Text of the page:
Saturday, 4 April 2020

ALBERTONECTES OF THE WESTERN INTERIOR SEAWAY

Albertonectes vanderveldei
During the Cretaceous, the Western Interior Seaway split North America into two landmasses. Part of the seaway was the Bearpaw Sea, a warm, shallow body of water that covered 1.7 million square kilometres of the coastal plain about 74 million years ago.

Today, the Bearpaw Formation, also called the Bearpaw Shale, is a geologic formation of Late Cretaceous (Campanian) age. It outcrops in the U.S. state of Montana, as well as the Canadian provinces of Alberta and Saskatchewan, and was named for the Bear Paw Mountains in Montana. It includes a wide range of marine fossils, as well as the remains of a few dinosaurs. It is known for its fossil ammonites, some of which are mined in Alberta to produce the organic gemstone ammolite.

It was home to many marine reptiles, ammonites, fishes, and other aquatic life. Elasmosaurs —long-necked plesiosaurs — were one group of marine reptiles that inhabited our ancient oceans.

They were primarily fish eaters, and used their long necks to strike at fish, then trapped them in their interlocking teeth. A new genus and species of elasmosaur, Albertonectes vanderveldei, was uncovered in 2007 during routine ammonite shell mining.

Albertonectes has 76 neck vertebrae, the most of any animal known — compare this to giraffes that only have seven neck vertebrae. Albertonectes had a neck that was 6.5 metres long. Was it flexible and able to bend sharply and quickly? Or was it stiff, with a gentle arc that could cover a large area? Paleontologists used computer modelling to study the neck’s flexibility. The neck broke into four segments when it collapsed on the seafloor.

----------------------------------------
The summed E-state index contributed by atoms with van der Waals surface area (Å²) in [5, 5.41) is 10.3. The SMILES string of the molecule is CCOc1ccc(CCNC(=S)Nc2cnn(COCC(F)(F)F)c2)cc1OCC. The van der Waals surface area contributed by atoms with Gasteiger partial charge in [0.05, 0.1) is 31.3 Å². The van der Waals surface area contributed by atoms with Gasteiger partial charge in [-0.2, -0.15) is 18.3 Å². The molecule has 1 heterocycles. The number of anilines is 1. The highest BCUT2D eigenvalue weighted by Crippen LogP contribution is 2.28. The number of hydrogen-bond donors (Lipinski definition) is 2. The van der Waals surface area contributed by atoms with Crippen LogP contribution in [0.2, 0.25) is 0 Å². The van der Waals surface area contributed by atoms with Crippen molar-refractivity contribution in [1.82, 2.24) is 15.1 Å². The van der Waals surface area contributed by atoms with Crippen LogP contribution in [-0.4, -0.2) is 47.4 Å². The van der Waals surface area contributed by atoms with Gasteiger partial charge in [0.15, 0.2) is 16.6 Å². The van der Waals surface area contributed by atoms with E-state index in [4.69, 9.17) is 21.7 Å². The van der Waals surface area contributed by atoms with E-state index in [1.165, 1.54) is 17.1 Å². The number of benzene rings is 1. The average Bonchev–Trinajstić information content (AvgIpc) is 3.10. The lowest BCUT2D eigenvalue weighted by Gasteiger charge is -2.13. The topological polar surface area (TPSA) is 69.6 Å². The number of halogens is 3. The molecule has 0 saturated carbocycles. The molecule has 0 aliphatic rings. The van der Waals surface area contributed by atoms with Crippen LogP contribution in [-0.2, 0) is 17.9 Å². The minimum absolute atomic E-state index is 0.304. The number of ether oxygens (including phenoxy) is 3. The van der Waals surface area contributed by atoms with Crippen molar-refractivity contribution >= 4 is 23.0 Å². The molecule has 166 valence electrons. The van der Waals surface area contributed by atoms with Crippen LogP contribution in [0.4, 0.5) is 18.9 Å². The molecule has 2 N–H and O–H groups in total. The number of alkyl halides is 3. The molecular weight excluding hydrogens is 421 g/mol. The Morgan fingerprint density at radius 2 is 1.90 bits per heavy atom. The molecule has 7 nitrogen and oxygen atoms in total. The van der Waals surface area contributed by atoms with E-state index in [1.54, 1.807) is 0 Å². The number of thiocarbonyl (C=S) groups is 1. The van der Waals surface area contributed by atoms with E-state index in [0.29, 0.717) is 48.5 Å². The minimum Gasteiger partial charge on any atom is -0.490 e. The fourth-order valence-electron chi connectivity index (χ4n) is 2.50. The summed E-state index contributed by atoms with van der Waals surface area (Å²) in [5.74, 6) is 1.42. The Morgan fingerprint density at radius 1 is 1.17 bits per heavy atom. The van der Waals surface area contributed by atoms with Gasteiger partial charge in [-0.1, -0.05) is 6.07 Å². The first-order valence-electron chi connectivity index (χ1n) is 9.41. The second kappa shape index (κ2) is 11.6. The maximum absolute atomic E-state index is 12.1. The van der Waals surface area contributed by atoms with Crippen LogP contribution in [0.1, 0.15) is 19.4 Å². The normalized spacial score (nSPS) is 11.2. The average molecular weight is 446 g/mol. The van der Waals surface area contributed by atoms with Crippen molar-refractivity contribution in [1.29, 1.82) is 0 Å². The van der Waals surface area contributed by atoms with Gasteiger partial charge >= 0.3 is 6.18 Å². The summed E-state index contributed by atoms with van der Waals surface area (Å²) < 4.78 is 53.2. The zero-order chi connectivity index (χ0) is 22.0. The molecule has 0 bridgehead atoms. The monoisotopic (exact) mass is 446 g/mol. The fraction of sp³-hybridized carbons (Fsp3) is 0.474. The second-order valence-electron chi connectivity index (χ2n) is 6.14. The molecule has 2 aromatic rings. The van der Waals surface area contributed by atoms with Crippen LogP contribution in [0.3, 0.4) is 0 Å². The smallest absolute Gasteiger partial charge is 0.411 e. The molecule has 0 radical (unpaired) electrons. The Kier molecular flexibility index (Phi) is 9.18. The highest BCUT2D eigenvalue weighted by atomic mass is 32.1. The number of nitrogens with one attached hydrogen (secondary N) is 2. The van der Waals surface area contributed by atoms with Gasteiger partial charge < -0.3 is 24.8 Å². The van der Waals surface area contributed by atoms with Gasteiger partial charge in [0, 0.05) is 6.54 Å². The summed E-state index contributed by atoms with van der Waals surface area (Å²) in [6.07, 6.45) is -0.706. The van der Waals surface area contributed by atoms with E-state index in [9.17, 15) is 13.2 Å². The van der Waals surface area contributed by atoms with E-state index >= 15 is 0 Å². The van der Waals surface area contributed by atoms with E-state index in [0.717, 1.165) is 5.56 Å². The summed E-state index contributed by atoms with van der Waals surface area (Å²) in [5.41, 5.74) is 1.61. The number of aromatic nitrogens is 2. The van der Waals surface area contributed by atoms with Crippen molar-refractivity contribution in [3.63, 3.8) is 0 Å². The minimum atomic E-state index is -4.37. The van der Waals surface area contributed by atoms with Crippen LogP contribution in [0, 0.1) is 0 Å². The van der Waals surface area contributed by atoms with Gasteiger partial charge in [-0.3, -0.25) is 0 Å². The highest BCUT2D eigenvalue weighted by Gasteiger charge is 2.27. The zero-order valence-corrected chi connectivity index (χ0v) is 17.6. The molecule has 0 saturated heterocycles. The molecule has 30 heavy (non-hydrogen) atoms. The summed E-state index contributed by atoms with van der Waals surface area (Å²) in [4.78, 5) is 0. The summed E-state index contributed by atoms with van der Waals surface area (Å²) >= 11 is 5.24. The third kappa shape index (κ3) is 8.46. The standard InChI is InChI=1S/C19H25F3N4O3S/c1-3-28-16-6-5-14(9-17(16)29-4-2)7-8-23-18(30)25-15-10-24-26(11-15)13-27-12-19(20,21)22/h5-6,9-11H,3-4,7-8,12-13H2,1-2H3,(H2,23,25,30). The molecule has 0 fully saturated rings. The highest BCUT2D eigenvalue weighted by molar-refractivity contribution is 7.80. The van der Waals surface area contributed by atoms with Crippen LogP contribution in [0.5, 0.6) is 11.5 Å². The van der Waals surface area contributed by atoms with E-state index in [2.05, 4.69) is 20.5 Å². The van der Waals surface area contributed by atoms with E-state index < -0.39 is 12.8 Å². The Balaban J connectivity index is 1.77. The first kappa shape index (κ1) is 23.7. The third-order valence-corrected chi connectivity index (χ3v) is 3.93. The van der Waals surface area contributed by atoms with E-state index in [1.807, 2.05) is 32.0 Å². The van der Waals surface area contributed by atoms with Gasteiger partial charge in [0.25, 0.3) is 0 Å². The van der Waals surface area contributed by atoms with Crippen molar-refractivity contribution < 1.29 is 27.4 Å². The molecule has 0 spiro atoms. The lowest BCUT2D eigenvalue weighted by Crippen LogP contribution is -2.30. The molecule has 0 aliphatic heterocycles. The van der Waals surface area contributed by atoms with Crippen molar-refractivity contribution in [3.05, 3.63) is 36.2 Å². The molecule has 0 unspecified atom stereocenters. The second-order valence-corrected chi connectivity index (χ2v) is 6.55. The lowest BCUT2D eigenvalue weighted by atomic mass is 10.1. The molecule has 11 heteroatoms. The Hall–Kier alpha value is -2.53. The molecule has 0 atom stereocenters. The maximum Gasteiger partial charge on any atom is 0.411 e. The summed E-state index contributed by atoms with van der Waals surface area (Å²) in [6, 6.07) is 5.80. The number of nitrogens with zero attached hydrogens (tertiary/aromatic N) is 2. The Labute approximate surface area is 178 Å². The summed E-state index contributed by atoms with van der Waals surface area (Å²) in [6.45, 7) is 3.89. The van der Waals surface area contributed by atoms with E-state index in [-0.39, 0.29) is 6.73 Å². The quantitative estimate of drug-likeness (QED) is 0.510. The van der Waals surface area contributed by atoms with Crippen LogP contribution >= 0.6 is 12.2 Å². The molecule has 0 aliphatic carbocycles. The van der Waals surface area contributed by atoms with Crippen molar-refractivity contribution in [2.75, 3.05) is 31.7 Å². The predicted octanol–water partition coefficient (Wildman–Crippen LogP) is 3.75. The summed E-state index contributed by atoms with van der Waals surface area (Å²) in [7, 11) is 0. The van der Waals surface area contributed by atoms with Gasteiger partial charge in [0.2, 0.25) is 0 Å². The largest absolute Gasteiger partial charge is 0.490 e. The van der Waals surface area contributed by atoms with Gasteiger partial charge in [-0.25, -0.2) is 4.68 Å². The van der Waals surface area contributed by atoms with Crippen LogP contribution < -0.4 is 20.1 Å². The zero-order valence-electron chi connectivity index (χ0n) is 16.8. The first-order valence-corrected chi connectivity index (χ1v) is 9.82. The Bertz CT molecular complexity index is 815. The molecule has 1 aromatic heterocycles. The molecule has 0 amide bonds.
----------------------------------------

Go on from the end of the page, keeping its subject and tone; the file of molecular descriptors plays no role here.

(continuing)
This incredible specimen provides insight into what marine communities were like during the Cretaceous Period. The fossilized remains of other animals that lived alongside Albertonectes are found in the rocks formed at the bottom of the Bearpaw Sea. These included potential prey such as small fishes, ammonites, and crayfish. From recovered shark teeth, and tooth marks left on the bone, palaeontologists determined that the carcass of Albertonectes. was scavenged by one or more sharks.

More on this impressive find:
https://royaltyrrellmuseum.wpcomstaging.com/./albertonecte…/

Photo: Roland Tanglao from Vancouver, Canada - 5d-dinosaur-camp-day2-20120802-64.jpgUploaded by FunkMonk, CC BY 2.0, https://commons.wikimedia.org/w/index.php?curid=20902049